Granulosa cell tumors are classified under the category of sex-cord stromal tumors. Sex-cord stromal tumors account for only 4% of testicular neoplasms [1]. Granulosa cell tumors of the testis are morphologically similar to their ovarian counterparts. Two variants are distinguished, the adult and juvenile types [1-3]. Granulosa cell tumors of the ovary account for less than 5% of all malignant tumors but represent the most common malignant sex-cord stromal tumor of the ovary [4]. On the other hand, adult-type testicular granulosa cell tumors are quite rare [1-3,5].
Adult-type testicular granulosa cell tumors are mostly benign; however, malignant behavior is a possibility [1,2,5]. In a previous report, there was a case that metastasized to bone, presenting 6 years after orchiectomy [6]. Therefore we should perform long-term follow-up for our case.
In a previous case report, an ultrasound scan of a juvenile-type testicular granulosa cell tumor showed a well-defined multicystic intratesticular solid mass [7]. The present adult-type case was different in that it was hypoechoic and there was a well-circumscribed mass within the normal testicular parenchyma. Another report also showed a hypoechoic mass on the ultrasound scan of a patient with an adult-type testicular granulosa cell tumor [8]. Thus, these two variants had different findings on ultrasound scans. However, differential diagnosis of the classification of testicular neoplasms is difficult using only ultrasound scanning because approximately 80% of testicular neoplasms have a hypoechoic appearance on ultrasound scans [9].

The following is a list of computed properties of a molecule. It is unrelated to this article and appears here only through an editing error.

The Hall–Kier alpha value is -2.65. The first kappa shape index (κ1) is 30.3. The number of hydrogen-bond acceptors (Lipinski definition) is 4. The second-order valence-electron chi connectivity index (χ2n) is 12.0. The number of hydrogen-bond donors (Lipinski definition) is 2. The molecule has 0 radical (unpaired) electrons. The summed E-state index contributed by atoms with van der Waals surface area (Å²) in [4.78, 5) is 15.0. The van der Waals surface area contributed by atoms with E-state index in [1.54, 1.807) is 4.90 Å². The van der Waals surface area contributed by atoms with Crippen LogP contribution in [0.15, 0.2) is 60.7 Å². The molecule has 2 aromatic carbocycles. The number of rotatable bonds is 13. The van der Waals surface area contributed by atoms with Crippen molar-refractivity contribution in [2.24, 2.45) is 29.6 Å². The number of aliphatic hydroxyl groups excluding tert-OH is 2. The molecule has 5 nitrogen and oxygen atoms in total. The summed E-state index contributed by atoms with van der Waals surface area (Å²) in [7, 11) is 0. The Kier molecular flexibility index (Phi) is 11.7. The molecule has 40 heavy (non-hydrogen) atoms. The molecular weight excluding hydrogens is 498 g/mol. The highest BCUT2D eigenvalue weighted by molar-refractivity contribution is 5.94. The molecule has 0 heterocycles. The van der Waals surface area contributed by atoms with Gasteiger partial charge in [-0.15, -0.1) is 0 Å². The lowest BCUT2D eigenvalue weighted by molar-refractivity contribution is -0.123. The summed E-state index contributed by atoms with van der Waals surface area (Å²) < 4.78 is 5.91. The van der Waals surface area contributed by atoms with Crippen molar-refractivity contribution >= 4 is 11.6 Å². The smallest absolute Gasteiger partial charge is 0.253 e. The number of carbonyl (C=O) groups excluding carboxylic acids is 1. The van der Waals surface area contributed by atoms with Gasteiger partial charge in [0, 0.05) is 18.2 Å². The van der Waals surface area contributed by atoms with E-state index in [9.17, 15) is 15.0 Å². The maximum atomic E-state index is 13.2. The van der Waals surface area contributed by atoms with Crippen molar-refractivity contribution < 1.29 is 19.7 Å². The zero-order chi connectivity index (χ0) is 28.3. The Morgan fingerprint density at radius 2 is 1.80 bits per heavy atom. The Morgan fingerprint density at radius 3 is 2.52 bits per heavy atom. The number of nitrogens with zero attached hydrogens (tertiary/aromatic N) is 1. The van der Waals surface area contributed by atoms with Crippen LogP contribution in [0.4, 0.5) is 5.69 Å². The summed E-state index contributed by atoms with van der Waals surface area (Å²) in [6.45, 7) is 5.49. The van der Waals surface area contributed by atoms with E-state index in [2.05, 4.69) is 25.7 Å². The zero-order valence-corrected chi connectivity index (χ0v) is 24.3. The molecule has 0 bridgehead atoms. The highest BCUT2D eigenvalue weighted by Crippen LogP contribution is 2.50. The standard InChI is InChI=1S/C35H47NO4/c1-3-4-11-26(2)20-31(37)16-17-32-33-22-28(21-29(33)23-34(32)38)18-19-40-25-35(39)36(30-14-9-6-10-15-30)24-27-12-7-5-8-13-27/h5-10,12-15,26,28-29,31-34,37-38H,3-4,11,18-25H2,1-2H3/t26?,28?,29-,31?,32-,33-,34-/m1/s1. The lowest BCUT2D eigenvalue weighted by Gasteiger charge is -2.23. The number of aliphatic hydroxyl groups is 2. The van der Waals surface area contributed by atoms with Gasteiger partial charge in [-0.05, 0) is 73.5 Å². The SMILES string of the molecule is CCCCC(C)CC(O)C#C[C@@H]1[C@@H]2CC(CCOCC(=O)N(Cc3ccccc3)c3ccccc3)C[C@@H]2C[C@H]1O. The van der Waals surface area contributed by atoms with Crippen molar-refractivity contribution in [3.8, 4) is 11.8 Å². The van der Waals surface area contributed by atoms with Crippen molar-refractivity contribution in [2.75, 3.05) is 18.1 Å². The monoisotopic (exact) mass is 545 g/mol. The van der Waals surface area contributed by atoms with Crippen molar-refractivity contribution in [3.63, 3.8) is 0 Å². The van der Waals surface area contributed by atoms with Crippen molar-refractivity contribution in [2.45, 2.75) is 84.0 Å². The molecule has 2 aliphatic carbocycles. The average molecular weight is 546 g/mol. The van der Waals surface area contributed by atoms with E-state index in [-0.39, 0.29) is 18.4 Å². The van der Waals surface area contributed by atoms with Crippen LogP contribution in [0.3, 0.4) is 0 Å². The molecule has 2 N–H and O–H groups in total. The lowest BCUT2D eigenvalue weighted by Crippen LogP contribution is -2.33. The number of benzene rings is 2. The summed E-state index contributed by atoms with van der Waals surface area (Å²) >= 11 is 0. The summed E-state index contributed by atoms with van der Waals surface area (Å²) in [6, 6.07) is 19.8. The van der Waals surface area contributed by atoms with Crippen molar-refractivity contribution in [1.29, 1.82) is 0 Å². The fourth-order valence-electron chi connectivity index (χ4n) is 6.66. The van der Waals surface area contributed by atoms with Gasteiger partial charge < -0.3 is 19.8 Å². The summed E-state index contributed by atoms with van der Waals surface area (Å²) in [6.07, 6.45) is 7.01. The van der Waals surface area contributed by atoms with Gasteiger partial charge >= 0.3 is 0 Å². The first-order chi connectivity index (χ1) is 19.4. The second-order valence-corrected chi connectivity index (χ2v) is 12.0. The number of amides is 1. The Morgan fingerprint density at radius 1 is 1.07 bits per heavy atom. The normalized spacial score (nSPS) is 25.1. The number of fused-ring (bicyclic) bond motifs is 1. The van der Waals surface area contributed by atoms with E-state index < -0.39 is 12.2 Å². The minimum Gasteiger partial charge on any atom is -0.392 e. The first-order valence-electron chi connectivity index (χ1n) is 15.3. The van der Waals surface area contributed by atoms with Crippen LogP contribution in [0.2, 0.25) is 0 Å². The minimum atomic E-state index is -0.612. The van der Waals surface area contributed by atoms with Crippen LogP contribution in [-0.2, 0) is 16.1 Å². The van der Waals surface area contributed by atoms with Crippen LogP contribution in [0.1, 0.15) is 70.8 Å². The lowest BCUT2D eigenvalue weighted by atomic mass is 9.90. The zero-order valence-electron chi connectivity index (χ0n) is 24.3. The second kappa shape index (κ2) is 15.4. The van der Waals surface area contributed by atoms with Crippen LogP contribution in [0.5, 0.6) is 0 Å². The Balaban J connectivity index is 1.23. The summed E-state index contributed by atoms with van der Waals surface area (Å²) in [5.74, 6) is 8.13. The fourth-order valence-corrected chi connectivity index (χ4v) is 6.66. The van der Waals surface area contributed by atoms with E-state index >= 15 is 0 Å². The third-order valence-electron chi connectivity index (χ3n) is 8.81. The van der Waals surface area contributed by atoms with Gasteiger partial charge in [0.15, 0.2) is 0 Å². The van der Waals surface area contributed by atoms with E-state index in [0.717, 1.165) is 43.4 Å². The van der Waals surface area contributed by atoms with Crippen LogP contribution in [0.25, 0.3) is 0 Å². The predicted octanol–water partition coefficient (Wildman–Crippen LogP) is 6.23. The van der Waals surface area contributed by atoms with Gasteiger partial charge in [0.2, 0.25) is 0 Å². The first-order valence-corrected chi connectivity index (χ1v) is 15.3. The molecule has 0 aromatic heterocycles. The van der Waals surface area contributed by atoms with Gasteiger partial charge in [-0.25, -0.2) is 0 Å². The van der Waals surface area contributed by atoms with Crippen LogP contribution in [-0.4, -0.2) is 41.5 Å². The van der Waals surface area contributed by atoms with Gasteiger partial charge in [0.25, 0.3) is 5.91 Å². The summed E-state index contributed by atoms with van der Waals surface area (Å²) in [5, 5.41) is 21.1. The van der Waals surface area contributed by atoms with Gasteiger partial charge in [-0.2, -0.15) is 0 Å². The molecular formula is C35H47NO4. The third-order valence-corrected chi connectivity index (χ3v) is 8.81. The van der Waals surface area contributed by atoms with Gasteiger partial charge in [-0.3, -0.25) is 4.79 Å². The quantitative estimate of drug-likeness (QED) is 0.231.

Here we reported CT findings of a testicular tumor diagnosed as an adult-type granulosa cell tumor. To our knowledge, the current report is the third one with CT findings of the primary site of this quite rare testicular tumor. In the previous cases, there was one report of a mildly enhanced heterogenous soft tissue mass involving the testis and another with an enhanced mass in the scrotum on the CT scan [10-11]. Granulosa cell tumors of the ovary show a spectrum of imaging manifestations due to their various histologic appearances and arrangements of tumor cells [4]. Although the findings for this rare tumor on CT scans were slightly different in the three reports, it is unknown at this stage whether adult-type testicular granulosa cell tumors also present such a spectrum of imaging manifestations. We believe that accumulating knowledge from radiological findings on this rare testicular tumor will be useful for diagnosis of the disease in the future.

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Figure 1. Radiological findings.
(a) Ultrasound scan of the left testis. The black arrow indicates a hypoechoic and well-circumscribed mass within the normal testicular parenchyma.
(b) A computer tomographic scan shows a mass (white arrow) that is mildly ring-enhanced in the left testis after contrast-medium administration.

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Figure 2. Pathological findings.
(a) Black circles indicate tumor cells with grooved nuclei (coffee-bean nuclei).
(b) White circles indicate Call-Exner-like bodies.

Conflicts of interest
The authors have nothing to disclose.

References
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Date added to bjui.org: 11/02/2013

DOI: 10.1002/BJUIw-2012-073-web